Like embarrassing crushes, fabricated illnesses, and hastily graffiti’d initials, homework is a cornerstone of most children’s educational experience. But in recent years, the educational community has begun to debate whether homework could be doing kids more harm than good. After her 10-year-old daughter began experiencing chest pain and waking up in the middle of the night, one mother decided to email her daughter’s school to tell them she was done with homework.
In the email, Bunmi Laditan, a writer, blogger, and mother of three, explains that though her daughter loves learning, her workload is beginning to take a toll on her well-being. In a Facebook post explaining her decision, she wrote:
“She’s in school from 8:15am - 4pm daily so someone please explain to me why she should have 2-3 hours of homework to do every night? [...] Is family time not important? Is time spent just being a child and relaxing at home not important? Or should she become some sort of junior workaholic at 10 years old?”
Laditan’s post immediately went viral, and currently has over 56,000 likes and 13,000 shares. Parents and teachers alike praised her decision, and have shared their own decisions to limit or forgo homework for their children.
“As a fourth grade teacher, I fully support this,” one woman commented. “In fact, I have not given my students the first night of homework this year, and their academic growth has been just as much or more as I’ve seen from other classes in the past. Not to mention the fact that they seem much less stressed and ready to learn when they walk into my classroom.”
Research on the effects of homework has been inconclusive. The last comprehensive study was a 2006 meta-analysis by Duke University, that found homework helped older students perform better academically, but didn’t necessarily help students in younger grades, like Laditan’s daughter.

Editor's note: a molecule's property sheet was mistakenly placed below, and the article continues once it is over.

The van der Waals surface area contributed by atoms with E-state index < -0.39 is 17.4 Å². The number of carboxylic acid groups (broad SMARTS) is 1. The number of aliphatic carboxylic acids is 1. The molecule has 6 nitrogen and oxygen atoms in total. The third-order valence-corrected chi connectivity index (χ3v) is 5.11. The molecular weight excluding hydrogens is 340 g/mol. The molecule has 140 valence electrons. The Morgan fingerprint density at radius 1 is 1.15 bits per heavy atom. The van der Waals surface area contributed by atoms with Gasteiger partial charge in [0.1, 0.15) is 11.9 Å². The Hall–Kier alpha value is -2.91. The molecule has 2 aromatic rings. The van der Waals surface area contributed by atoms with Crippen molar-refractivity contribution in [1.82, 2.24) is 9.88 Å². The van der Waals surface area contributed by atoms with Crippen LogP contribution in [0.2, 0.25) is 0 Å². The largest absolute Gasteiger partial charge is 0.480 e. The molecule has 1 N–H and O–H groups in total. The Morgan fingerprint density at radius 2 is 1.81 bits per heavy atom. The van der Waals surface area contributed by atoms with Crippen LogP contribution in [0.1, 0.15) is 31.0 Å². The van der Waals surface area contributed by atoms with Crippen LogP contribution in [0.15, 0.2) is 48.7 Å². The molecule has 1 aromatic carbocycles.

In her letter, Laditan also points out that in Finland, homework is banned, and yet they still have the highest rate of college-bound students in Europe. Finland has long been a model for educators around the world: not only do their students consistently rank high in reading, math, and science, they also get less homework, spend less time in school, and have longer summer breaks. How is this possible? While there are a number of cultural and political factors at play, Finnish teachers are granted much more autonomy than teachers in the U.S., and because Finnish students only have one standardized test at the end of their senior year, their curriculums are not bogged down with test material.
It’s important to note that opting out of homework is a privilege not everyone can afford. As Dr. Harris Cooper, author of the 2006 study, told the Washington Post, “These are typically parents who have the resources and capacity to substitute their own choices of academic things to do after school,” and this isn’t always an option for parents who work long hours, or multiple jobs, or for whom English isn’t their first language.
While there’s no word yet on the school’s response to Laditan’s letter, the strong response to her post is evidence that this is a conversation that needs to be happening.
"I suppose I'll hear from her school tomorrow," Laditan's post concludes, "But going forward, this is a homework free household and I don't care who knows it. My kid needs to be a kid."